03 December 2010

Drinkin’ in LoDo

There are a lot of bars in the LoDo neighborhood of Denver, Colorado.  So many that it seemed a crime to not take advantage with my very own, private bar crawl.  Is that OK, or is it sad when it’s just a 36 year old woman and her husband who has the day off from work?  

Before we started, we took our Groupon coupon (is that how you’re supposed to say it?) to Mangiamo Pronto! at 1601 17th Street.  Meh.  My Panini was mostly bread, though my husband’s hand-tossed pizza was pretty pleasant (after adding plenty of salt).  The coffee, however, is very good here.  If I lived in the neighborhood, I can imagine developing a cappuccino problem. 

First stop after buffering our stomachs with some food was Wynkoop Brewing, just around the corner at 1634 18th Street.  I will admit that I am a fan, from afar, of Denver mayor and most likely Colorado governor-to-be John Hickenlooper.  He seems far less stupid than your average politician and even likes public transportation, so even if the beer at his brew pub was lackluster, I would be inclined to like it.  But actually, it kind of sucked.  My husband (alright, his name is Jason) asked for the most bitter IPA they had, and the bartender proudly presented him with the Mile High IPA.  It was somewhat bitter, but also had a strange, unbalanced middle note to it, almost as if the warmth of your saliva could transform it into a Hefeweizen.   That is a cool magic trick, but not what he ordered.  His second pint, the chili beer, was also disappointing.  We’re accustomed to—and very fond—of Coopersmith’s Sigda’s Chili Beer in Fort Collins, with its crisp lager-ness and spicy chili flavor.  This chili beer would be great for someone who doesn’t like spicy things, as it mostly just smells like green chili, but you know, the quality of the beer was kind of off, too.  My Cowtown Milk Stout, one of my favorites on a fall day, was not ready to be tapped—it was absolutely sweet.  So much for the Hick’s quality control…

On we went to a couple of the bars located in some of the swank hotels in the area.  I know, you’re picturing a sad crowd gathered around in a Holiday Inn bar somewhere listening to “Hotel California” on tinny speakers, but Denver’s hotels have worked the kinks out of the system.  You’d hardly know that you were in a hotel, except that you are greeted by a door man and get a glimpse of the luxurious lobby before heading in to grab your martini. 
Ship Tavern

Several blocks away is the Brown Palace (321 17th Street) with two options: Ship Tavern, set up to look like…the Titanic?  That Molly Brown almost sank on?  A little morbid, but clever, and it’s a quiet enough old-school pub/sports bar hybrid.  Then there’s the Churchill, a cigar bar with fancy booze.  Ship Tavern is cute—you can see what it looks like to the right—but I can easily find a pub at home.  What I cannot find is a martini bar that’s all dark and sexy and filled with leather furniture, and so it was to the Churchill we went.   Besides the usual wines and cocktails, be sure to browse their extensive list of vodkas, single-malt scotches, and small-batch bourbons.  The hushed voices and muted personalities of the very scientific, very exacting wait staff make you feel like a wheeler-dealer in 1930s Manhattan.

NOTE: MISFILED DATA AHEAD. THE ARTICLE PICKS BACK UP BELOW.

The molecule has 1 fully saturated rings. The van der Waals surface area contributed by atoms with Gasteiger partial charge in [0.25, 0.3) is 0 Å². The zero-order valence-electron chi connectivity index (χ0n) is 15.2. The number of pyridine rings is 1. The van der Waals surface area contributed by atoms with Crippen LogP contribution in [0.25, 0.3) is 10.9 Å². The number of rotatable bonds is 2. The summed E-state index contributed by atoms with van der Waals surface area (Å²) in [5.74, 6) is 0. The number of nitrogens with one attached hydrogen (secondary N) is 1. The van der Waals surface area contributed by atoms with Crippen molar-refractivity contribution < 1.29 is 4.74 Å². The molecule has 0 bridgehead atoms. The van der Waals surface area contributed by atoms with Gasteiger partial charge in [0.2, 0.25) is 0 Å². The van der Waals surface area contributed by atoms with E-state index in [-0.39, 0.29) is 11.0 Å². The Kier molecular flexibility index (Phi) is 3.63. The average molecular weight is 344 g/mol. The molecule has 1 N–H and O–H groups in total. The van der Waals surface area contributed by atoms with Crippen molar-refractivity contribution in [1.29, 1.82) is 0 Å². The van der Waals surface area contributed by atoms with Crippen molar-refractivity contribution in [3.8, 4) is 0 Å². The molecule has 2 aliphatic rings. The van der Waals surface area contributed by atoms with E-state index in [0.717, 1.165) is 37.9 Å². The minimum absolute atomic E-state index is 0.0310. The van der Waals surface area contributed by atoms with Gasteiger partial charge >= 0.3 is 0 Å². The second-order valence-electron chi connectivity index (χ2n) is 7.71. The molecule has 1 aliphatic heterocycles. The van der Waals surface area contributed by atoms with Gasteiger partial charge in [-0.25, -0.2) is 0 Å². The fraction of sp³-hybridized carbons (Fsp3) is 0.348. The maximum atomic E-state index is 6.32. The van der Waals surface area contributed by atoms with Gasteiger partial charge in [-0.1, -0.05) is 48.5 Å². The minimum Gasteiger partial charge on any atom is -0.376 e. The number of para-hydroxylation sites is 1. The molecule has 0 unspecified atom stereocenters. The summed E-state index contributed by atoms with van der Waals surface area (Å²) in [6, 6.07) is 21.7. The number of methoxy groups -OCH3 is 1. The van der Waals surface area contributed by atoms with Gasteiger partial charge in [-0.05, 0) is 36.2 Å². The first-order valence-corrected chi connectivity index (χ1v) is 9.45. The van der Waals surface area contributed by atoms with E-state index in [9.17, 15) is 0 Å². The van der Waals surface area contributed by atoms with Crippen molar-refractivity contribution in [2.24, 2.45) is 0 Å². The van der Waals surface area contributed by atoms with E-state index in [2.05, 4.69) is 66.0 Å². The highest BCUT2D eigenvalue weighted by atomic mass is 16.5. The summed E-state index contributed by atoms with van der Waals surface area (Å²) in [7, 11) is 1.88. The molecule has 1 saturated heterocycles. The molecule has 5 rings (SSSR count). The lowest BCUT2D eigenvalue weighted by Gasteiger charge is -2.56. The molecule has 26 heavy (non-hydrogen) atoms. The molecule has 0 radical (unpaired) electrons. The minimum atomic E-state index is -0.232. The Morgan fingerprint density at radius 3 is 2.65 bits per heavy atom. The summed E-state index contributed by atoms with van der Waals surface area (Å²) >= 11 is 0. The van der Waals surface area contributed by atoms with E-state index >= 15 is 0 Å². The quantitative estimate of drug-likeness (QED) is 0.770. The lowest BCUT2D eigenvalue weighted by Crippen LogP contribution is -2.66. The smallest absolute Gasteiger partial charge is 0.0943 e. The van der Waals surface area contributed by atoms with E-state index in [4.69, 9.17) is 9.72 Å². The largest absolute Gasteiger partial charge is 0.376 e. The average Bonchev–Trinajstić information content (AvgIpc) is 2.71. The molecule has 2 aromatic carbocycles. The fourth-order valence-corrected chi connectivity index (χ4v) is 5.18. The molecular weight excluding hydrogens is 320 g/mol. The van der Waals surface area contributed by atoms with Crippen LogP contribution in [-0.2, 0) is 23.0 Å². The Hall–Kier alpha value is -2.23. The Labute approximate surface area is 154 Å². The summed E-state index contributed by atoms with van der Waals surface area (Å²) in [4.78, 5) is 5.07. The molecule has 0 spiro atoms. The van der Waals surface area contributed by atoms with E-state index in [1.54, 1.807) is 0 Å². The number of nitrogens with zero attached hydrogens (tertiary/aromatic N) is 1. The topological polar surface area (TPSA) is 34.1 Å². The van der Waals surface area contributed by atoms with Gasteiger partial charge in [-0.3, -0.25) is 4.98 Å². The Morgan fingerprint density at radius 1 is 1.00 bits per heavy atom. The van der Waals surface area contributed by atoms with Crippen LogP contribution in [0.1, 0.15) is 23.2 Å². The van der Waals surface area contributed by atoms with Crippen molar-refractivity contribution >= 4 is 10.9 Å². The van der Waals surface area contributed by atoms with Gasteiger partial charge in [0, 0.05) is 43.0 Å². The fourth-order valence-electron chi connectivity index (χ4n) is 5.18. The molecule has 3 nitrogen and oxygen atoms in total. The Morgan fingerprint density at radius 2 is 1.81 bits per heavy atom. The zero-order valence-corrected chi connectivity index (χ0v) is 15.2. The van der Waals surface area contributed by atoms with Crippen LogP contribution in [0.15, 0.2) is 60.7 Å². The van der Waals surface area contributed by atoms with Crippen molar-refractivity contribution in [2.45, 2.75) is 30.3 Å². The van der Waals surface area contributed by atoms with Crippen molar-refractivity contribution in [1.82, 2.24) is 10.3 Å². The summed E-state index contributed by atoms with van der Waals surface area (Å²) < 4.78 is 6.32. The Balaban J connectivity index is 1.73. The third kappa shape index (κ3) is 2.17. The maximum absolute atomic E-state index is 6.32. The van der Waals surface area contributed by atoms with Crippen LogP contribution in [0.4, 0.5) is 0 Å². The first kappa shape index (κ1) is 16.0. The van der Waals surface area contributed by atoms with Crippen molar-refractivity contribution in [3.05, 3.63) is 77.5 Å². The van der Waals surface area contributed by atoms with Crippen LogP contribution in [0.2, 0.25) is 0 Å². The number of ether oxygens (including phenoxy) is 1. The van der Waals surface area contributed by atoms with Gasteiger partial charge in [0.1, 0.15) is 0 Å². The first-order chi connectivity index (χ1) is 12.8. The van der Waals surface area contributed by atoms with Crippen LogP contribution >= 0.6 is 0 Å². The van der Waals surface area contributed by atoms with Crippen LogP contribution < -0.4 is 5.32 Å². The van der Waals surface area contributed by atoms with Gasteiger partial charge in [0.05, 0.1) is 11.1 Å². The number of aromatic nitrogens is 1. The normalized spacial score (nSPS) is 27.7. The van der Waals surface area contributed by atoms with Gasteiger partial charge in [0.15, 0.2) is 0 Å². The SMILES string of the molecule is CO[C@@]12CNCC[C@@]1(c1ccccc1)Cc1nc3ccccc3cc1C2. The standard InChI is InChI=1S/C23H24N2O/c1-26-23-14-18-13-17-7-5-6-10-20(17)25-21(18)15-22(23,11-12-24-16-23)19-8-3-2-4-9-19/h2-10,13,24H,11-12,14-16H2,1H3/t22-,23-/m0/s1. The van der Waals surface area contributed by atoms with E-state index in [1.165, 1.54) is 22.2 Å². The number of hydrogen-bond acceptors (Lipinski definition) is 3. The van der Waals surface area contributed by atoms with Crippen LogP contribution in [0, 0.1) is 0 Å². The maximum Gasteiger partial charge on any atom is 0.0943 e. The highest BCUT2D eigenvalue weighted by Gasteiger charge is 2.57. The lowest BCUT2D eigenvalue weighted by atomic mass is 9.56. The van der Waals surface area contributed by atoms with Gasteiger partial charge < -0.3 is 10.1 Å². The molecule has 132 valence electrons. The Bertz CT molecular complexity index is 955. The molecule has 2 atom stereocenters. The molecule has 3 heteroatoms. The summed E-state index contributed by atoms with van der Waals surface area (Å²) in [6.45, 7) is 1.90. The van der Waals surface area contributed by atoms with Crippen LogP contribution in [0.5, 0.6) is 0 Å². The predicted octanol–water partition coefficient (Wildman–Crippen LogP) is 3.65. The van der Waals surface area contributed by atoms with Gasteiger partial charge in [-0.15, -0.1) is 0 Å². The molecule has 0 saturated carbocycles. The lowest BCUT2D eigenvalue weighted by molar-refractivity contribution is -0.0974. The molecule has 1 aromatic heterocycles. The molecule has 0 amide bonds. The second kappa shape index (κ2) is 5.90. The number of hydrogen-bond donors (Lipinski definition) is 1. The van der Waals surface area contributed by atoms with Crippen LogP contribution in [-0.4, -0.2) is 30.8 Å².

The Churchill

Cruise Room
On a recommendation from a friend, we also wanted to head back up the street to The Cruise Room, housed within the luxury boutique hotel, The Oxford (1600 17th Street) .  This bar doesn’t open until 4:30pm, so there will be no luxurious lunchtime sipping for you.  The bar is designed to look like an Art Deco bar on a cruise ship (I am not boat-obssessed, I swear), and it’s pretty charming.   I only wish they had something more comfortable to sit in than a booth—the dark lighting and narrow frame of the room seemed to call for something more intimate, like some couches where you can drunkenly make out while you wait for your drinks (just kidding).  The Cruise Room calls itself a martini bar, and sure enough, there is a two-page menu of very sweet, dessert-like martinis for those of you who don’t like the taste your booze.  They can also make a classic martini to your specifications, and again, they have an impressive collection of scotch and bourbon. 

The Corner Bar
I have read and heard so much about The Corner Office (1401 Curtis Street) that I had to take a look. Yet another martini bar, this one serves actual food, with a penchant for semi-Asian fusion in the appetizer section.  Their signature martinis and cocktails are just as sweet and childish-sounding as The Cruise Room’s (I suppose you have to do it if you have a bar), and the beer and wine selection is limited.  The look is Mad Men era, and it’s mainly a sleek place for 20-somethings to meet up after work and grab an overpriced bite and a drink.  If you’re my age, you might feel a little conspicuous, but I can still remember that my single, carefree self probably would have liked this place.  My mid-30s, more experienced drinking self wanted a better bar menu. 

All the bars were stunningly decorated, if I haven’t mentioned.  And if you’re coming from out of the city, be forewarned that you pay for the high rent and expensive interior designers.  I never would have noticed this until I spent some time living in a tiny town, but the martinis average $9 per.  I’m just sayin’.

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